So for this week’s blog, I have chosen to look at and review something called Kaizena. This is a completely brand new tool to me and one that I have never even heard of prior to looking at the list. While I was going through the list of options for this review I knew that I wanted to pick something that was completely brand new to me. Many of the suggestions were tools that I was quite familiar with or at least had heard of. Kaizena was brand new to me and after taking a quick look at it, I decided that it would be a good choice for this blog post.
When first starting out with the app there is a little bit of setup required. Luckily, I was able to use my Google account which really helped to smooth things over. They allow a very cool demo where I was able to take a look at the different features that are available in the app. It allows you to see some sample work and look at the various methods of providing feedback.
On the first glance, the setup to proving feedback is very similar to that of MS Office or Google Docs. This is handy as familiarity is normally a good thing. At that point though things become much more technological. There are two ways to provide feedback directly related to the work; written comments and voice recording. According to the website, voice comments are up to 75% faster than written feedback. All you have to do is highlight a section of the text and you can then select to provide feedback (verbal or written), reference a lesson (which will be dicsussed later), or rate a skill (which again will be discussed later). Both the written and the verbal feedback are very easy to provide in the document. There is a text box that pops up when you want to provide written feedback. If you decide to provide verbal feedback you press a button that looks like a microphone and speak your mind, when you are finished you have the option of reviewing what was said and either posting it or redoing it.
The Lessons feature on the app is a very handy feature. One of the things I have found as a teacher is that it seems we are constantly repeating ourselves some days. This feature allows us to quickly and easily insert a brief video or audio clip into the document for the student to reference. This takes away the need for the teacher to repeat themselves for what may feel like the 100th time.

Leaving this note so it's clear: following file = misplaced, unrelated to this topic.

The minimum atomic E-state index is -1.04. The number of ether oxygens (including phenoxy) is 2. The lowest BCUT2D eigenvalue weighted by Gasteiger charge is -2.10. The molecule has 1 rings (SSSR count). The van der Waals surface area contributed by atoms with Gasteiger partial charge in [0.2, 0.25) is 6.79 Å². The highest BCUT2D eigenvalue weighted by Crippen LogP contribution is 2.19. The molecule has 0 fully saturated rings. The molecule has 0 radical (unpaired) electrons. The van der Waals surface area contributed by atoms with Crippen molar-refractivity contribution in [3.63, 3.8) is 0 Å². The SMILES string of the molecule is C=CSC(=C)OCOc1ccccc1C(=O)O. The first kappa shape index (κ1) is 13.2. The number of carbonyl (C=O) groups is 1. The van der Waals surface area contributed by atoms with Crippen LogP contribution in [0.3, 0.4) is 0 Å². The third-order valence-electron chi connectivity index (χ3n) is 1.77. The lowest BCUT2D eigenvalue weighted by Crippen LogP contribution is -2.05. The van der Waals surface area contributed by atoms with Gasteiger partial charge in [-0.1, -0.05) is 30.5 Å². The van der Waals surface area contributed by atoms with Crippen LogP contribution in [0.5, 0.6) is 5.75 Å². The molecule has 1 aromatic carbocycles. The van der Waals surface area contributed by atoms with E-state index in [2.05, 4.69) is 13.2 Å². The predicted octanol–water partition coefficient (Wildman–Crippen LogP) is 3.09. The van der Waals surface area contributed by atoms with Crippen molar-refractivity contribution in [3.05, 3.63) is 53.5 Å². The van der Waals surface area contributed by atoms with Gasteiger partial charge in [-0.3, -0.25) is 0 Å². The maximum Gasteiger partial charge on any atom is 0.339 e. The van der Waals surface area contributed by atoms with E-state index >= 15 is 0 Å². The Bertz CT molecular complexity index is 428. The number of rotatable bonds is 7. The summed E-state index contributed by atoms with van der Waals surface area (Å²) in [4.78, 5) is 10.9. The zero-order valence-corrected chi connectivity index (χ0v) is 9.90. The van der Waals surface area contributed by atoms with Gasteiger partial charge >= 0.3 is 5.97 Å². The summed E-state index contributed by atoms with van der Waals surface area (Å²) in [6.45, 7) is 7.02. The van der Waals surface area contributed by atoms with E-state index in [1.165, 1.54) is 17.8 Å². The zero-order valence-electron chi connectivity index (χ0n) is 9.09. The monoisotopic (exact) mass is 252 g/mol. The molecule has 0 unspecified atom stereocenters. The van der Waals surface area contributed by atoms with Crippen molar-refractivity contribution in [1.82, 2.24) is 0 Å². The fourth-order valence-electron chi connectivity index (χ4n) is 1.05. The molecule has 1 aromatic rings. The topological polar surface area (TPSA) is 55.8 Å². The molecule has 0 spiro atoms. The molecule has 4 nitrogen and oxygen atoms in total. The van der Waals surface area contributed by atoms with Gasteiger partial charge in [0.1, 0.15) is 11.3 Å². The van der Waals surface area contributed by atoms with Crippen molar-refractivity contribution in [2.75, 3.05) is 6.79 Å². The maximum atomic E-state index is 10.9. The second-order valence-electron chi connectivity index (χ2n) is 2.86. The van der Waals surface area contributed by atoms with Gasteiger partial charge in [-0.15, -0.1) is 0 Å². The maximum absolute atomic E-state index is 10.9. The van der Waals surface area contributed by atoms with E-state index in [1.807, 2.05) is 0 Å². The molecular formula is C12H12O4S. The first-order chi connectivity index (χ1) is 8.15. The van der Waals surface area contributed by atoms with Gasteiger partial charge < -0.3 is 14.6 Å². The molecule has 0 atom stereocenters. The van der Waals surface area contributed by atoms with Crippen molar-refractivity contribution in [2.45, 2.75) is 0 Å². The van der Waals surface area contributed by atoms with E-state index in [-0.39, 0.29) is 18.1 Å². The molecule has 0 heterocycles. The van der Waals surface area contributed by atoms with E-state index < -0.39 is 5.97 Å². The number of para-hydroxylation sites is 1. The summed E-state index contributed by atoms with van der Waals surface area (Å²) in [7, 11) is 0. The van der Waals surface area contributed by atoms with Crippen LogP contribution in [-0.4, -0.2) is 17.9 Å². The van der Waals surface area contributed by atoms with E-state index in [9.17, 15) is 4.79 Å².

The Skills feature on the app is another hand feature provided. You can create your own categories such as spelling & grammar, word choice, creativity, and so on. This allows both you and the students to see how they are doing in certain areas. It is a rubric of such, that allows for flexibility and constant changing. The student also has the ability to reference past works and see what they may need to do in order to improve. This tool can be used as a formative assessment while the student is still working on their assignment. This way they can make any necessary changes in order to present their best work.
Awesome integration with Google Drive. Does not require students to create their own account if they are using Gsuite. The ability to leave voice comments on specific areas is very beneficial rather than sending a recording at the end. When providing comments on the work, it is very similar to MS Office or Google Docs so the familiarity is there.
This is an app that is primarily designed for those using Gsuite. So while it is possible for you to use documents that are not in Google Drive, it may become slightly difficult and time-consuming. The Google Drive integration is a big selling feature of the application. That means if you are with a group that uses Microsoft as your technology administrator it would be much more difficult. If students are not using Gsuite they must create their own account.
Use in the Classroom:
This would be a very awesome tool to use in the classroom. Even if the school is not using Gsuite, I feel as though the work required to set up accounts for the students will be worth it. This would be able to replace the need for one-on-one conferencing when working on a writing project. The teacher would be able to work on this outside of teaching hours, such as prep or the many hours we know teachers spend doing work in the evening or on weekends. The ability to provide both written and verbal feedback allows for a form of differentiation in the feedback process.
Unfortunately for the blog post this week, there is no Disney video to go along with it. I hate to break tradition, but it just wouldn’t fit in with this post. It’ll be back next week, and I have already started thinking about what is going to be in my final blog post.